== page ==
Skip to main content

Research Repository

See what's under the surface

Bodily crises in skilled performance: Considering the need for artistic habits

Toner, John; Jones, Luke; Moran, Aidan

Authors

Dr John Toner John.Toner@hull.ac.uk
Lecturer in Sports Coaching and Performance

Dr Luke Jones Jonzon L.K.Jones@hull.ac.uk
Lecturer in Sports Coaching/ Collaborative provision - academic contact for local partner colleges

Aidan Moran



Abstract

Empirical evidence demonstrates that performing artists are confronted by a variety of ‘bodily crises’ (e.g., injury, attrition of habits induced by ageing) over the course of their careers (Wainwright, Williams, & Turner, 2005). Such crises may present a serious threat to the embodied subject. Unfortunately, many prominent theories of skill acquisition (e.g., Fitts & Posner, 1967) appear to evacuate the body from performance by suggesting that any form of conscious processing (i.e., paying conscious attention to one's action during motor skill execution) will disrupt habitual behaviour. As a result, few researchers have considered how performers might tackle bodily anomalies. In the current paper, we seek to address this issue by discussing a variety of the ‘crises’ that confront the performing body. We start by discussing a number of disciplinary practices that may contribute to these crises. Next, we argue that habitual movements must be open to ‘acts of creativity’ in order to maintain a productive relationship between the performing body and the environment. Then we consider what this ‘creative action’ might involve and discuss a number of approaches (e.g., mindfulness, somaesthetic awareness) that could maintain and improve one's movement proficiency. Here, our argument draws on Dewey's (1922) pragmatist philosophy and his belief that ‘intelligent habit’ was required to help people to improve their movement functioning. Finally, we consider the implications of our argument for current conceptualisations of ‘habitual’ movement and recommend that researchers explore the adaptive and flexible capacity of the performing body.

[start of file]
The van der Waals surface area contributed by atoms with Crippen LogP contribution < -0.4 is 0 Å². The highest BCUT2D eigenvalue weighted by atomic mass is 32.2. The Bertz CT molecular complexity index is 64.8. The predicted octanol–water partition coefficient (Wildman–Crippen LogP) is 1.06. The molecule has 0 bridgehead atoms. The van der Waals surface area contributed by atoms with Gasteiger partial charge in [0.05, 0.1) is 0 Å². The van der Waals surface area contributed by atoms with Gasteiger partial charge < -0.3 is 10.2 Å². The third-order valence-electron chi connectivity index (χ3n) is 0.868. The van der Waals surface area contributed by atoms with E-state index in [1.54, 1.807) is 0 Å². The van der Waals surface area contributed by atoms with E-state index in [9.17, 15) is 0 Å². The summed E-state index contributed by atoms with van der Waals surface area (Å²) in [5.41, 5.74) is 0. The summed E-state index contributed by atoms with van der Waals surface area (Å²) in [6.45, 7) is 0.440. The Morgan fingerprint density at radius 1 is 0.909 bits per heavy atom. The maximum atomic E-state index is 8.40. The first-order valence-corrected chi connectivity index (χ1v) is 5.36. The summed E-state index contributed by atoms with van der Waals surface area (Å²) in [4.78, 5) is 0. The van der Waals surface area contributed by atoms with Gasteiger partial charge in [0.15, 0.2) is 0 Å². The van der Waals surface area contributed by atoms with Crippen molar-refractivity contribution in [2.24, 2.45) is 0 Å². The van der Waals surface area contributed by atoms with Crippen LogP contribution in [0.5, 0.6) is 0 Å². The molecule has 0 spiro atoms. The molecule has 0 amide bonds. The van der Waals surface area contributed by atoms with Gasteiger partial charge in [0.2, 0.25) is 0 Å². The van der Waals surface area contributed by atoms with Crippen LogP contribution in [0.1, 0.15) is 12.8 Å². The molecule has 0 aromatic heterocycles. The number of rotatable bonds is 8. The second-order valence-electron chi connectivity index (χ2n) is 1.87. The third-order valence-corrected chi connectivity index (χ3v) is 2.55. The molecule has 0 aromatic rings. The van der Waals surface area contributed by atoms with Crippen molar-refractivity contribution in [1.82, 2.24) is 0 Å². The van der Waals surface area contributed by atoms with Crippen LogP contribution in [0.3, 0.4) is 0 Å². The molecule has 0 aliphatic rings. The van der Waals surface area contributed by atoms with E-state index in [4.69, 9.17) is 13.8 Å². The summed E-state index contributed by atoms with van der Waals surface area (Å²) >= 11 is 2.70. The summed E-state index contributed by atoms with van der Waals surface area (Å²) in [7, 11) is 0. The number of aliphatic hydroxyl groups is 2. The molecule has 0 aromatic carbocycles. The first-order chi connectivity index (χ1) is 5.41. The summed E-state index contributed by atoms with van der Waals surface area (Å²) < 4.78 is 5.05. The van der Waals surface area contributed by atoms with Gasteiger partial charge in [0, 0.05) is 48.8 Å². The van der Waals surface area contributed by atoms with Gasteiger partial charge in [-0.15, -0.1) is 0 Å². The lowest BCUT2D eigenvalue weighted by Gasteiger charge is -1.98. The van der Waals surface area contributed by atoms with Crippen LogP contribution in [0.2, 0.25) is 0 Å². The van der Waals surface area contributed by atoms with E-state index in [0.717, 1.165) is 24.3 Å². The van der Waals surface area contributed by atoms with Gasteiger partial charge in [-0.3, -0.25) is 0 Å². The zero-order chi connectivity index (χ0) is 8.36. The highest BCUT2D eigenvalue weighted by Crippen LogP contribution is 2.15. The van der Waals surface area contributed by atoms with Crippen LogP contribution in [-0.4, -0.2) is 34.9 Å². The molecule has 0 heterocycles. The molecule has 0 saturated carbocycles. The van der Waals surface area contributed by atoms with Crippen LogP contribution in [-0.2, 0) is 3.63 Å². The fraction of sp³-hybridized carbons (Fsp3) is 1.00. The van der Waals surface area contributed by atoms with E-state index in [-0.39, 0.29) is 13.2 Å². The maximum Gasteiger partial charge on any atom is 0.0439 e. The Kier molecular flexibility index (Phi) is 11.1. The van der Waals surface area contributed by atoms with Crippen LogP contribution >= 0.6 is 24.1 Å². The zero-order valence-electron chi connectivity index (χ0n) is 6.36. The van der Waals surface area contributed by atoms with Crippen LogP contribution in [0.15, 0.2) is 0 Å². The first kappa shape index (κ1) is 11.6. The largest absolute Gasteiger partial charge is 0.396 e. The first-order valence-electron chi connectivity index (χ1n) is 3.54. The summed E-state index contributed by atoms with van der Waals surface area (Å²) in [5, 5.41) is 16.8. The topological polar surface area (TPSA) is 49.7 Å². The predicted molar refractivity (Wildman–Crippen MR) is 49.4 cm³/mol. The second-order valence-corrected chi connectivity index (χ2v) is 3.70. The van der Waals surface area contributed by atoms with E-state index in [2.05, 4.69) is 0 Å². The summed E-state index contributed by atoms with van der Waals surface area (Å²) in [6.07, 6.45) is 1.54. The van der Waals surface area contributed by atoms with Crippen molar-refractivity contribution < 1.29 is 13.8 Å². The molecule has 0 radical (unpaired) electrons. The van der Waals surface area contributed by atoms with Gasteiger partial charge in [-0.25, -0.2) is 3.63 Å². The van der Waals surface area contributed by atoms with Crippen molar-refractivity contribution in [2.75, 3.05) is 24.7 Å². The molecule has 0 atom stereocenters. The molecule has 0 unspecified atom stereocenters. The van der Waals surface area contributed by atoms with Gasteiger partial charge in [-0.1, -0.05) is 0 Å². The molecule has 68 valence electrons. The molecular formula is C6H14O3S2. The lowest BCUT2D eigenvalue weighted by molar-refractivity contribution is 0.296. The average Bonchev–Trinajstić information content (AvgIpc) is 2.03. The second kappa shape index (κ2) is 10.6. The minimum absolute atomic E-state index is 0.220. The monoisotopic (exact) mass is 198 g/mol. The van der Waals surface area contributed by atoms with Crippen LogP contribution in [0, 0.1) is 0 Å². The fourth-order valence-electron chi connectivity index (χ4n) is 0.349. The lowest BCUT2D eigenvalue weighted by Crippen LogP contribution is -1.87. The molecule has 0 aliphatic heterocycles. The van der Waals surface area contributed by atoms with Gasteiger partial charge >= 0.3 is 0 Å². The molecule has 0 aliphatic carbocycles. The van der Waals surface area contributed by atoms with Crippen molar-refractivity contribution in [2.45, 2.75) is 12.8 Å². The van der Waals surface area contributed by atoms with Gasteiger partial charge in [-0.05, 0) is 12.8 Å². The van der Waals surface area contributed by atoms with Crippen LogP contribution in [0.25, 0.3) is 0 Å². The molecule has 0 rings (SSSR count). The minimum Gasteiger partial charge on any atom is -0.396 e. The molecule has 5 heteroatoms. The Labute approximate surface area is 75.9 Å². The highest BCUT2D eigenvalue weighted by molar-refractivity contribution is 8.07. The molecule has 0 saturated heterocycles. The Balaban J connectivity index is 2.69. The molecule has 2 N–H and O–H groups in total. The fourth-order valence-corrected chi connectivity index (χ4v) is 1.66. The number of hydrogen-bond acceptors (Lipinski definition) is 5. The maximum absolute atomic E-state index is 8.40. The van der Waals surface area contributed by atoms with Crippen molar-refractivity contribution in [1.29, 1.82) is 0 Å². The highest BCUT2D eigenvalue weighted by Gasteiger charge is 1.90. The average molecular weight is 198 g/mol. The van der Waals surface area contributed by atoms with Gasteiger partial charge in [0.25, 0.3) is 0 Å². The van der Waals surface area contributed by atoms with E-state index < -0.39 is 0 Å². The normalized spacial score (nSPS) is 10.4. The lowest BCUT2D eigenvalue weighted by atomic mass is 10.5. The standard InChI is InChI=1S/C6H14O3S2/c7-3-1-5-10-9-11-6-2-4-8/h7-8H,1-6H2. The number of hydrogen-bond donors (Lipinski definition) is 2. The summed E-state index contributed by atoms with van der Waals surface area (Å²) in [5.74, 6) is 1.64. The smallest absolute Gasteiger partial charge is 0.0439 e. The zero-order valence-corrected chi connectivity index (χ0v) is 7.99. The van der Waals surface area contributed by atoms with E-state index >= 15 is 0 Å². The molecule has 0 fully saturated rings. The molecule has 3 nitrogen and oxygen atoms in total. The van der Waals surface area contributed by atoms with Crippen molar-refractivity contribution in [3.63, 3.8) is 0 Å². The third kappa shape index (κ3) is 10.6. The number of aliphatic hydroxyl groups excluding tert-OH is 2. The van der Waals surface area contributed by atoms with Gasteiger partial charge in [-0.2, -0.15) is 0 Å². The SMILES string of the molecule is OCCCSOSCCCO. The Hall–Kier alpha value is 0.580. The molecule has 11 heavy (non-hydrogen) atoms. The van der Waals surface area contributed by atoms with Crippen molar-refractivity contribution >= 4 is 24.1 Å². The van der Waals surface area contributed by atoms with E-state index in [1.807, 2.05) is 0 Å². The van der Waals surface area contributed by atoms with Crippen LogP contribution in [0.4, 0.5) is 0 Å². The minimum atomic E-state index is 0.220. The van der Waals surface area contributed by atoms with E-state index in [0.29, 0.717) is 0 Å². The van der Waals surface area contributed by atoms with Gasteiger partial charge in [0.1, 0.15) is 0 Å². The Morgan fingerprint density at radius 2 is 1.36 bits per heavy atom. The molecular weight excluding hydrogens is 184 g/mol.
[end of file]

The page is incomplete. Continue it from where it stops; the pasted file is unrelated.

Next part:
Publication Date Mar 1, 2016
Journal Performance enhancement & health
Print ISSN 2211-2669
Publisher Elsevier
Peer Reviewed Peer Reviewed
Volume 4
Issue 1-2
Pages 50-57
Institution Citation Toner, J., Jones, L., & Moran, A. (2016). Bodily crises in skilled performance: Considering the need for artistic habits. Performance enhancement & health, 4(1-2), 50-57. https://doi.org/10.1016/j.peh.2015.10.001
DOI https://doi.org/10.1016/j.peh.2015.10.001
Keywords Bodily crises; Health; Expertise; Habit; Automaticity
Publisher URL http://www.sciencedirect.com/science/article/pii/S2211266915000614
Copyright Statement © 2016, Elsevier. Licensed under the Creative Commons Attribution-NonCommercial-NoDerivatives 4.0 International http://creativecommons.org/licenses/by-nc-nd/4.0/
Additional Information Authors' accepted manuscript of article published in: Performance enhancement & health, 2016, v.4, issue 1-2.

Files

Article.pdf (660 Kb)
PDF

Copyright Statement
© 2016, Elsevier. Licensed under the Creative Commons Attribution-NonCommercial-NoDerivatives 4.0 International http://creativecommons.org/licenses/by-nc-nd/4.0/





You might also like



Downloadable Citations